By Julien Ponthus
LONDON (Reuters) – UK shares lagged their European peers on a trade war relief rally on Thursday, after better-than-expected UK retail data boosted the pound which acts as an accounting drag on their foreign revenues.
At 0914 GMT, the FTSE 100 <FTSE> was up 0.08 percent while the pan-European STOXX 600 <.STOXX> rose 0.35 percent.
While analysts had expected a strong spring and summer to come to an end, British shoppers kept up their spending spree in August, despite the end of the World Cup, and showed no sign that the approach of Brexit was making them cautious. [nUKLKKEE51]
Worries about the future of the UK retail industry and continued political uncertainty remain however.
“With incomes still under pressure, and consumer caution only likely to build as ‘no deal’ Brexit warnings multiply, we think the high street faces a challenging autumn”, ING economists said in a note.
A $3.2 billion share buyback program from Rio Tinto <RIO.L> boosted the shares of the miner by around 1.8 percent.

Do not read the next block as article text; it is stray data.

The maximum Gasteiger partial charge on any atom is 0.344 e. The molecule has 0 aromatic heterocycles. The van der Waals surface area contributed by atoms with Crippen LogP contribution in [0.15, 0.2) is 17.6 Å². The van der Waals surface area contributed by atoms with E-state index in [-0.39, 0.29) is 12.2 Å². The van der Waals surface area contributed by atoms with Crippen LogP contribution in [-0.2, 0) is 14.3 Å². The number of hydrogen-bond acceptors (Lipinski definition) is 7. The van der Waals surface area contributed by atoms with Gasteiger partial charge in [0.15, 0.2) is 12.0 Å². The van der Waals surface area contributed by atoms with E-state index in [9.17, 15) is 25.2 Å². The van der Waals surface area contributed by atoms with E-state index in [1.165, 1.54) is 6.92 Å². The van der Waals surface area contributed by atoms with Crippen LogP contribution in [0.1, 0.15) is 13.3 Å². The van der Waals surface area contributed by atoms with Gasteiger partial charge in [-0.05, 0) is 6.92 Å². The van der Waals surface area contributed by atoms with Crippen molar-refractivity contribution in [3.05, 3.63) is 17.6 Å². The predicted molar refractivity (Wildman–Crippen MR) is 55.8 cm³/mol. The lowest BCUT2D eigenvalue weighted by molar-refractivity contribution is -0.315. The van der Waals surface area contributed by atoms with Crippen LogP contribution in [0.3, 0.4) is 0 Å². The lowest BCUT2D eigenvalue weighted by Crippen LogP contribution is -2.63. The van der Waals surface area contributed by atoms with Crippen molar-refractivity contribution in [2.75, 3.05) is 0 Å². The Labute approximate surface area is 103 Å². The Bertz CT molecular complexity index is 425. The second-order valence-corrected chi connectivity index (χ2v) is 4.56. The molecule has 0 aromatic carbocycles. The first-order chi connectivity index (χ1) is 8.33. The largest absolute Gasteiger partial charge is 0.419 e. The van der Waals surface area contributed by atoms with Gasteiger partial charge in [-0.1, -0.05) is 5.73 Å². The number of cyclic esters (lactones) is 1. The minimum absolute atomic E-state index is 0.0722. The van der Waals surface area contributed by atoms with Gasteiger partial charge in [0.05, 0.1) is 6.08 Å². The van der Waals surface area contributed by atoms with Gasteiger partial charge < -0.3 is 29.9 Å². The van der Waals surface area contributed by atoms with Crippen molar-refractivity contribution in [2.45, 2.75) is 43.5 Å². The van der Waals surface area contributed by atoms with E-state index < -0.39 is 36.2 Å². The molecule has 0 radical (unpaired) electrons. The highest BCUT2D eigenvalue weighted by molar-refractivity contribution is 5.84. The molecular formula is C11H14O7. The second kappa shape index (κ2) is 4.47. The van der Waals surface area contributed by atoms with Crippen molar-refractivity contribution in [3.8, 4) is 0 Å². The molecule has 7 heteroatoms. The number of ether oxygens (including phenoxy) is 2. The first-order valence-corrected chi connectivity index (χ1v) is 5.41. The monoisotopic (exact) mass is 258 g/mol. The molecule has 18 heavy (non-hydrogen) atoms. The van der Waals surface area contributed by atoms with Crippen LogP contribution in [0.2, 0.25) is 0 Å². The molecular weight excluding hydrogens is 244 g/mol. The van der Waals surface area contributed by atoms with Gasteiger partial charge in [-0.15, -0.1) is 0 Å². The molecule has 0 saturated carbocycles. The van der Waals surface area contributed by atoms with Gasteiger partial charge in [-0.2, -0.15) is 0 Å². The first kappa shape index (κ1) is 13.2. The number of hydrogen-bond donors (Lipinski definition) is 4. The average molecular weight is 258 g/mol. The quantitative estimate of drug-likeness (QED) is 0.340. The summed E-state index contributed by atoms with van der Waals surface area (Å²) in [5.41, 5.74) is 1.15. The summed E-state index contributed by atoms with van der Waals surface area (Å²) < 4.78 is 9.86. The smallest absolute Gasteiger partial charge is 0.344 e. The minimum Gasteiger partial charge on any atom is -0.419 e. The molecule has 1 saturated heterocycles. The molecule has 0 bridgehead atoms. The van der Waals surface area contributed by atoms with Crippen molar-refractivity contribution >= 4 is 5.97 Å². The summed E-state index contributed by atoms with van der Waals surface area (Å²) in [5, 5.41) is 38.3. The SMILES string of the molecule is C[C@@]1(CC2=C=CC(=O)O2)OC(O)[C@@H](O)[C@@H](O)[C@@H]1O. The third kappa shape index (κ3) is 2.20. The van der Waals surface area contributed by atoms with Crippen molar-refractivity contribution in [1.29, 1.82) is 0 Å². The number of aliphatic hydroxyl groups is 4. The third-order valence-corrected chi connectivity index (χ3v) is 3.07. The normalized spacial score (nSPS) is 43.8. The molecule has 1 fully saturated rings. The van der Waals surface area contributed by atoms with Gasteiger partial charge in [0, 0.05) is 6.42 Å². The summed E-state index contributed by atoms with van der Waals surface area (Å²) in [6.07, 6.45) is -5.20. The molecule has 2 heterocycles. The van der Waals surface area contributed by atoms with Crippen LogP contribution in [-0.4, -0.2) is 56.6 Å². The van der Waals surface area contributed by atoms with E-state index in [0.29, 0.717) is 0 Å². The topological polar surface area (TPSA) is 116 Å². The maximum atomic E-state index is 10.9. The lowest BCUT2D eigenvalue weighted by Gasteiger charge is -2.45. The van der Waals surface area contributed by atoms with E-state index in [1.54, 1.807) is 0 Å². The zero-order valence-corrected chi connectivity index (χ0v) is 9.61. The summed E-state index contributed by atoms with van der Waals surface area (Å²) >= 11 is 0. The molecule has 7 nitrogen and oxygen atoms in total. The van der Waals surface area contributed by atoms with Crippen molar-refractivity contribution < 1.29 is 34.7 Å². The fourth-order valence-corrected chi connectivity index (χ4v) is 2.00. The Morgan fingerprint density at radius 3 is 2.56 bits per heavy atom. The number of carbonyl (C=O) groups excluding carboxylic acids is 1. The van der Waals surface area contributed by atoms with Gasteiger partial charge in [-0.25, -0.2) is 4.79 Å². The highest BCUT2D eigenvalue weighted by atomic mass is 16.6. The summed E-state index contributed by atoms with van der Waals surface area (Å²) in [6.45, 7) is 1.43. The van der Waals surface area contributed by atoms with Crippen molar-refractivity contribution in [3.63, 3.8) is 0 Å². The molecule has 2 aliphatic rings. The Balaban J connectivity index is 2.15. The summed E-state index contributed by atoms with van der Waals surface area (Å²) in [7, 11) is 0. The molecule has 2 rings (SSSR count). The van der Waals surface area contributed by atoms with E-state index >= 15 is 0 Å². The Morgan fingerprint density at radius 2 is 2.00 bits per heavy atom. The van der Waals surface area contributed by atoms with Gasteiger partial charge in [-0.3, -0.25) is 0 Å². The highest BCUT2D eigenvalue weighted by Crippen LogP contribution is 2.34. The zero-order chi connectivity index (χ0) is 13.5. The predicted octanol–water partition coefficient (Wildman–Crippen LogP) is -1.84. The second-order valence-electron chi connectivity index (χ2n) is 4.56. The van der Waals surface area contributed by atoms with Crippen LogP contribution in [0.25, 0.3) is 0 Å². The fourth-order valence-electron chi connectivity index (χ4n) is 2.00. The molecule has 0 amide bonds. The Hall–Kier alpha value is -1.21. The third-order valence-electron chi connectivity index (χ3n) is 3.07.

Basic materials and financials were the main sectors contributing to the FTSE’s rise.
GVC Holdings <GVC.L> was down 2.8 percent with its shares now trading without entitlement to their latest dividend pay-out.
Shares in Diageo <DGE.L> were flat as it reported in line results despite a hit from foreign exchange movements.
“The year has started well and performance is in line with expectations”, Jefferies commented about the world’s largest distributor of spirits.
There were sharper moves on small and mid-sized companies.
Lower levels of market volatility hurt quarterly revenues at trading platform IG Group <IGG.L>, sending the stock down 7.4 percent.
British construction and services company Kier Group <KIE.L> was up 4.1 percent after it said a hefty order book lifted its underlying full-year pretax profit 9 percent.
Safestyle <SFES.L> fell 12.9 percent after the window and door retailer and installer warned on profits and said it did not anticipate an “immediate recovery” back to 2016 and 2017 levels of financial performance.
Inmarsat <ISA.L> shares climbed 1.5 percent after the British satellite company said it would collaborate with Japan’s Panasonic Avionics to provide in-flight broadband for commercial airlines.
(Julien Ponthus; Editing by Jon Boyle)